The following article was written by Jason Adams, author of The StreetSmart Job Changing System. I've used Jason's system myself in applying for jobs in the past. It's an amazing approach to finding the job you want.
In the article, Jason talks about the importance of a great cover letter and a striking resume for setting yourself apart. For more about cover letter writing, see my article 12 Tips For Writing a Cover Letter.
Some people say that the resume is THE most important
part of the job changing process, while others say it’s
the cover letter and even others say it’s the interview.
The truth is that they are all right and wrong!
It’s like asking …what is more important in a car, the
brake pedal, the gas pedal or the steering wheel.
Obviously you need all three to get you from point A
to point B.
The main purpose of a resume along with the accompanying
cover letter is to get you the interview, pure and simple.
The way to accomplish this is to show off your strengths
and achievements and minimize your weaknesses
(we all have them). Now is not the time to be modest -
if you don’t tell the hiring manager how good you are
and what you can do for his or her company, no one else
Cover letters and resumes are both used to get you the
interview; they just do it a little differently.
The cover letter:
- is the perfect place to expand upon your resume,
add information you couldn’t fit on the resume or to
place more emphasis on a specific point or experience.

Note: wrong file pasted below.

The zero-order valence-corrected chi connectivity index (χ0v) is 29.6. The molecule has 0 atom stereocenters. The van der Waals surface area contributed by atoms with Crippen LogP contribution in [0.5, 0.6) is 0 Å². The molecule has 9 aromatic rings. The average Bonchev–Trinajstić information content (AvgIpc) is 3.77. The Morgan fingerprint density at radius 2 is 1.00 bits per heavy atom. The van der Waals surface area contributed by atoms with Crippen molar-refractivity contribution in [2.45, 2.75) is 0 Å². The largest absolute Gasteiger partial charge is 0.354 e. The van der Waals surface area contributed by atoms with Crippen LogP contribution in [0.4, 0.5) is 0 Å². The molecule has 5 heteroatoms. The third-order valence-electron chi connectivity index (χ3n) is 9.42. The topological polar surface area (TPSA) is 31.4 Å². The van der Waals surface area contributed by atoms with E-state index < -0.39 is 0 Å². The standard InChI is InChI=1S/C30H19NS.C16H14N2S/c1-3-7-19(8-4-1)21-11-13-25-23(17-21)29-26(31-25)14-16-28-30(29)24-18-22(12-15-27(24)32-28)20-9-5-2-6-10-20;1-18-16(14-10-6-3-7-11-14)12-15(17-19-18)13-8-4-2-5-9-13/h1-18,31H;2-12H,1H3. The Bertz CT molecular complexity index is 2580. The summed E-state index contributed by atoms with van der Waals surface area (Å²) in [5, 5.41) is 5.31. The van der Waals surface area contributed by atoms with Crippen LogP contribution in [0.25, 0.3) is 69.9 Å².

- directs the reader to your resume for more information.
- tells the reader how, where and when to contact you.
- explains why you are interested in their company and
why they should be interested in speaking with you.
- suggests action...I’ll call you...please call me, etc.
- lets you clearly state why this company is interesting
and a good match for you and the potential employer.
- should concentrate on how your skills and abilities
can benefit the employer both now and in the future.
In addition, a cover letter gives the reader more
information about you such as your writing style and
your "personality". It must be interesting enough to
entice the reader to spend some time reading your resume.
The cover letter may say something like..."as you’ll
see in the attached resume, blah, blah, blah" or "in
addition to the information listed on the attached resume,
I have also done, blah, blah, blah."
A good resume:
- zeros in on those skills and abilities that you have
that are most relevant and important to the job you
- focuses on your achievements and accomplishments not
just the responsibilities you had at each job.
- reveals the results of your achievements.
- should project your career as a series of progressive
- needs to be short on words and long on facts.
- is eye appealing and visually inviting.
But remember, your past accomplishments and achievements
are relevant only as it relates to what you can do now
for the hiring company. No matter how good you were at
a previous company, to the hiring company, it’s all about
what can you do for them.
Jason Adams is President of Street Smart Sales and Marketing
and author of the highly acclaimed book The StreetSmart
Job-Changing System. For more information Click Here!